# Negative resistance

(Redirected from Negative impedance)
Figure 1: A working mechanism of a resonant tunneling diode device and negative differential resistance in output characteristic. Notice the negative resistance characteristic after the first current peak due to reduction of first energy level below source fermi level with gate bias.

Negative resistance is a property of some electric circuits where an increase in the current entering a port results in a decreased voltage across the same port. This is in contrast to a simple ohmic resistor, which exhibits an increase in voltage under the same conditions. Negative resistors are theoretical and do not exist as a discrete component. However, some types of diodes (e.g., tunnel diodes) can be built that exhibit negative resistance in some part of their operating range. Such a differential negative resistance is illustrated in Figure 1 with a resonant-tunneling diode. Electric discharges through gases exhibit negative resistance, and some chalcogenide glasses,[1] organic semiconductors, and conductive polymers exhibit a similar region of negative resistance as a bulk property. In electronics, negative resistance devices are used to make bistable switching circuits and electronic oscillators, particularly at microwave frequencies.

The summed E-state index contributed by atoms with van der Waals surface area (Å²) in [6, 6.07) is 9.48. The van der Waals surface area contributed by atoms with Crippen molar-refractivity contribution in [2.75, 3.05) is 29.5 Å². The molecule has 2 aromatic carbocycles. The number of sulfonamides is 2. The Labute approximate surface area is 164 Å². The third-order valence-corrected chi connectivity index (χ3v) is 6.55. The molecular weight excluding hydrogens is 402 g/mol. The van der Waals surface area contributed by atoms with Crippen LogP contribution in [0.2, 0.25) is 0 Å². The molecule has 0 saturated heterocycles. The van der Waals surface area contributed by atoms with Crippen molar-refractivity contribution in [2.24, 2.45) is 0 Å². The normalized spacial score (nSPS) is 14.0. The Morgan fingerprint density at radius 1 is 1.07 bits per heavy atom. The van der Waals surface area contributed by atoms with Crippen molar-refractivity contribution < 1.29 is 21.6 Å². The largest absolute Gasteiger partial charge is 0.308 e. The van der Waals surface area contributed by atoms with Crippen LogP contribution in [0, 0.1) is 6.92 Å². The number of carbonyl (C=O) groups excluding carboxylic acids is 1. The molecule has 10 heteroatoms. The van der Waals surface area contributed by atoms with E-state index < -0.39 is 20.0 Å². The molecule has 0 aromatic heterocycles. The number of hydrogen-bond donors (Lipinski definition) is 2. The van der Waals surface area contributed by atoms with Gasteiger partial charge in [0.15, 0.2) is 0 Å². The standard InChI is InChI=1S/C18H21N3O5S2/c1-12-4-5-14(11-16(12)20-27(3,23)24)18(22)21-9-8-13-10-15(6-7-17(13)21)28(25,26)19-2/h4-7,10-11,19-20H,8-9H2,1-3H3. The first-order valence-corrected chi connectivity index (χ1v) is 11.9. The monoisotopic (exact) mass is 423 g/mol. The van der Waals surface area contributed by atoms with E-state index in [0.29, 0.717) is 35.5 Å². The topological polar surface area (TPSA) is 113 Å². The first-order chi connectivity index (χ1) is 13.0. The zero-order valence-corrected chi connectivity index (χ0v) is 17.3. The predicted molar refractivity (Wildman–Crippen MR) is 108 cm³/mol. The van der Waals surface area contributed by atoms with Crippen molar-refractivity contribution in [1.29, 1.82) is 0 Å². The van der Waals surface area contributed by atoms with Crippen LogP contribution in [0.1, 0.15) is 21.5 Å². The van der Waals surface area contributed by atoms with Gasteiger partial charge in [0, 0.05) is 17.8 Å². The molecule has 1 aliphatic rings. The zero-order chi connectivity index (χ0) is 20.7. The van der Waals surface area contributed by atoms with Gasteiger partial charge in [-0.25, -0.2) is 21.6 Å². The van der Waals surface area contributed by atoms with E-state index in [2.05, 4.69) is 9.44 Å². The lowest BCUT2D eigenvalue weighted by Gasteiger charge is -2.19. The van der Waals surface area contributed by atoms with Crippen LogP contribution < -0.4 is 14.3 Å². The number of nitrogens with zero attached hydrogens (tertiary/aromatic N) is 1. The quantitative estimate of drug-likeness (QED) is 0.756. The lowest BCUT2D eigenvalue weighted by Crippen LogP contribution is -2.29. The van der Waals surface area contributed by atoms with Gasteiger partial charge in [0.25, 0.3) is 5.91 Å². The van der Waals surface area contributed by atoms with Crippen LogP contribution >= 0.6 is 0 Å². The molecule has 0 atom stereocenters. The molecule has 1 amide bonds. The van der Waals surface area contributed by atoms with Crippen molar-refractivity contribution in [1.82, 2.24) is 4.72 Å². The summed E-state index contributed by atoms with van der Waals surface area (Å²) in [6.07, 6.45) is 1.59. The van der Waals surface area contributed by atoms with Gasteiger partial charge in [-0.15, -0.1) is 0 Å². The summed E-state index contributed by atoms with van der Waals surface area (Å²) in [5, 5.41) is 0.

## Properties

Figure 2: The IV curve of a theoretical negative resistor

Figure 2 shows a graph of a negative resistor, showing the negative slope. In contrast to this, a resistor will have a positive slope. Tunnel diodes and Gunn diodes[2] exhibit a negative resistance region in their IV (current – voltage) curve. They have two terminals like a resistor; but are not linear devices. Unijunction transistors also have negative resistance properties when a circuit is built using other components.